About 8,000 fathers have taken a second week of paternity leave since last year, even as some firms try to cope with their male staff being away for longer.

About 6,200 fathers of children born last year and 1,700 fathers of those born in the first five months of this year have taken the second week, according to Ministry of Social and Family Development (MSF) figures given to The Straits Times.

Initially, employers could volunteer to give the second week to fathers with children born from 2015, and would be reimbursed by the Government if they provided it.

However, it was made mandatory to give this to fathers of children born from this year.

Fathers can use their government-paid paternity leave up to a year after their child’s birth, said an MSF spokesman.

Figures for last year and this year will be finalised at the end of March 2018 and March 2019 respectively, when the deadline for the submission of claims is over. There were over 33,100 and 13,100 citizen births – babies born to at least one Singaporean parent – last year and in the first five months of this year respectively, according to figures in the Registry of Births and Deaths. Figures for this year are preliminary.

Some fathers do not take the two weeks in succession to minimise disruption at work and to support their wives at other times during their children’s first year.

While large firms have generally found it manageable, some small and medium-sized enterprises (SMEs) have had it tougher.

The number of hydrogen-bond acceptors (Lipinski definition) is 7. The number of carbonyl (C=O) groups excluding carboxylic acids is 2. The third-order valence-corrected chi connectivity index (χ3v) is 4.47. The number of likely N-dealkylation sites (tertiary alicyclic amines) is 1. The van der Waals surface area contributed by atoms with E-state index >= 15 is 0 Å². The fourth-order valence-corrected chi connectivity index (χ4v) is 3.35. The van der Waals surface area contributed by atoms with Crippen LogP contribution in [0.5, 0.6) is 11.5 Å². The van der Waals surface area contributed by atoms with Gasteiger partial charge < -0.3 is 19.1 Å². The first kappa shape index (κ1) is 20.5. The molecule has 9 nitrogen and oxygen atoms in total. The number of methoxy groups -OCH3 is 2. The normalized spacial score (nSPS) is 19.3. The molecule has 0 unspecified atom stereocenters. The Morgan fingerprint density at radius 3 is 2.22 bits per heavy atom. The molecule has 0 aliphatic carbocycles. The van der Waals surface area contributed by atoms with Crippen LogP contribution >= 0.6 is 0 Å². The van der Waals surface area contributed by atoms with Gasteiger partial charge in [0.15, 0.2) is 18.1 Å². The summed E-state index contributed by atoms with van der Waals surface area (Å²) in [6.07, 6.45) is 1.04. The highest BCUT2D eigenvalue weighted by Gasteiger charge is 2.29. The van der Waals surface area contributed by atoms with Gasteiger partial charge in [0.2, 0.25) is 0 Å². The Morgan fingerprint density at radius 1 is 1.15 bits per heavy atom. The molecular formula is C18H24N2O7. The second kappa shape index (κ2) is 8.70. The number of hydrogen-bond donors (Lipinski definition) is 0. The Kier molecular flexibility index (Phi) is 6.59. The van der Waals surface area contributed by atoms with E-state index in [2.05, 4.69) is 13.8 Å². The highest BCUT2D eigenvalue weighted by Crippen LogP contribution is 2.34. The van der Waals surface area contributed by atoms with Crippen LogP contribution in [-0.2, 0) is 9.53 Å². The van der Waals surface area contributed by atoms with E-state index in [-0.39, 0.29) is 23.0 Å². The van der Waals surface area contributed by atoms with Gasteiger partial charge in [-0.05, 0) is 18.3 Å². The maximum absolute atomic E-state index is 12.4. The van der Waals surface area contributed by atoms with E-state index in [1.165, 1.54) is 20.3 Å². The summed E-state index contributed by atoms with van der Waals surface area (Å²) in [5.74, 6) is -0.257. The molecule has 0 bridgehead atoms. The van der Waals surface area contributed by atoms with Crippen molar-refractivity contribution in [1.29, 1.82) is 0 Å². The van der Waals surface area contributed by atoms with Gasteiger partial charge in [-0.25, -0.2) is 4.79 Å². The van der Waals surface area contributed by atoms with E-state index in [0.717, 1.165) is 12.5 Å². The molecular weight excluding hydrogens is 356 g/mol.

“With annual leave, public holidays, leave for NSman training and paternity leave, a male employee could be away from work for as long as three months,” said Mr Kurt Wee, president of the Association of Small and Medium Enterprises.

Teamwork needed as colleagues take over new fathers’ duties

“To be sure, giving someone paternity leave does not happen every year, and typically happens just two to three times in his life, but it’s still another incremental cost and some businesses feel that there’s already been a substantial amount of leave given to employees,” he said, adding that there have been more pro-family laws in recent years.

For instance, giving paternity leave was first made compulsory in 2013, with employers having to give a week.

Since that year, parents of children aged seven to 12 were also entitled to two days of childcare leave per parent, per year.

Some companies, especially SMEs, try to minimise work disruption by asking the fathers not to take the two weeks continuously.

Some companies, especially SMEs, try to minimise work disruption by asking the fathers not to take the two weeks continuously.

Mr Ethen Ong, chief executive of training and consultancy firm Positive Intentions, had his first child in March, just a month after his male colleague also had a baby.

The firm has 10 staff.

Mr Ong, 32, has taken the two weeks of paternity leave, but even his first week was not taken continuously, due to work matters.

He said: “We were smack in the middle of a big project then, so we arranged it such that (the colleague) took the first week of leave at a stretch, but spread out the use of the second week.

“He was in operations, and even when he was away for a week, we could feel the strain.”

He added: “My wife was accommodating and understanding of my challenges, since I’m running my own business. Our parents also offered support.”

Two of the 12 staff at renovation website Renopedia are eligible for paternity leave this year.

When asked how the company copes, chief executive James Soh said: “We try not to let just one person handle a specific job role, so if someone is not around, someone else can easily take over.

“That’s teamwork.”

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